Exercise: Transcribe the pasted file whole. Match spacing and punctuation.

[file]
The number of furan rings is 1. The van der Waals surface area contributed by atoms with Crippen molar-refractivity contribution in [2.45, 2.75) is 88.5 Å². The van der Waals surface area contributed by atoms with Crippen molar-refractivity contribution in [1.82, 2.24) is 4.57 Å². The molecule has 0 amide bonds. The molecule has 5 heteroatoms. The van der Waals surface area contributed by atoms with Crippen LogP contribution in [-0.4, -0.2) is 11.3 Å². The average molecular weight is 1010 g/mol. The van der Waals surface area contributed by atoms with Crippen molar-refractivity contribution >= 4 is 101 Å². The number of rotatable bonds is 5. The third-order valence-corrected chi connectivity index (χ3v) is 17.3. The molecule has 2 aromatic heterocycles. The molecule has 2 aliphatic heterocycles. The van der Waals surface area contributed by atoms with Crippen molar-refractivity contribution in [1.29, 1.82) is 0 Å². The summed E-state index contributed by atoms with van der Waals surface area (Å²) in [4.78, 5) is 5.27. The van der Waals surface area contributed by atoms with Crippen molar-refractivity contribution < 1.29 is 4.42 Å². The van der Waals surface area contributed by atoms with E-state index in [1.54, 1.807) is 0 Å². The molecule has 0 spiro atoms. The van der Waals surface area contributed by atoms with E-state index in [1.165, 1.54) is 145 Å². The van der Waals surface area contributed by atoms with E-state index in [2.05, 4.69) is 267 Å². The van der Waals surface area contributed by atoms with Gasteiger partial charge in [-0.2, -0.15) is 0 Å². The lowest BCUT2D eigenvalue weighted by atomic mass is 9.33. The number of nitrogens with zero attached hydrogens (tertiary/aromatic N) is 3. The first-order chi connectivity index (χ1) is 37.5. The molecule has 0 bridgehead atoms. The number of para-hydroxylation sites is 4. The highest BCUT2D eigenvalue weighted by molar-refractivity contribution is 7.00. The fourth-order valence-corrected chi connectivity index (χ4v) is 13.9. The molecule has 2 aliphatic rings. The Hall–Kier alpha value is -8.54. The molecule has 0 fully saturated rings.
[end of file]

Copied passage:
The number of furan rings is 1. The van der Waals surface area contributed by atoms with Crippen molar-refractivity contribution in [2.45, 2.75) is 88.5 Å². The van der Waals surface area contributed by atoms with Crippen molar-refractivity contribution in [1.82, 2.24) is 4.57 Å². The molecule has 0 amide bonds. The molecule has 5 heteroatoms. The van der Waals surface area contributed by atoms with Crippen LogP contribution in [-0.4, -0.2) is 11.3 Å². The average molecular weight is 1010 g/mol. The van der Waals surface area contributed by atoms with Crippen molar-refractivity contribution >= 4 is 101 Å². The number of rotatable bonds is 5. The third-order valence-corrected chi connectivity index (χ3v) is 17.3. The molecule has 2 aromatic heterocycles. The molecule has 2 aliphatic heterocycles. The van der Waals surface area contributed by atoms with Crippen molar-refractivity contribution in [1.29, 1.82) is 0 Å². The summed E-state index contributed by atoms with van der Waals surface area (Å²) in [4.78, 5) is 5.27. The van der Waals surface area contributed by atoms with Crippen molar-refractivity contribution < 1.29 is 4.42 Å². The van der Waals surface area contributed by atoms with E-state index in [1.54, 1.807) is 0 Å². The molecule has 0 spiro atoms. The van der Waals surface area contributed by atoms with E-state index in [1.165, 1.54) is 145 Å². The van der Waals surface area contributed by atoms with E-state index in [2.05, 4.69) is 267 Å². The van der Waals surface area contributed by atoms with Gasteiger partial charge in [-0.2, -0.15) is 0 Å². The lowest BCUT2D eigenvalue weighted by atomic mass is 9.33. The number of nitrogens with zero attached hydrogens (tertiary/aromatic N) is 3. The first-order chi connectivity index (χ1) is 37.5. The molecule has 0 bridgehead atoms. The number of para-hydroxylation sites is 4. The highest BCUT2D eigenvalue weighted by molar-refractivity contribution is 7.00. The fourth-order valence-corrected chi connectivity index (χ4v) is 13.9. The molecule has 2 aliphatic rings. The Hall–Kier alpha value is -8.54. The molecule has 0 fully saturated rings.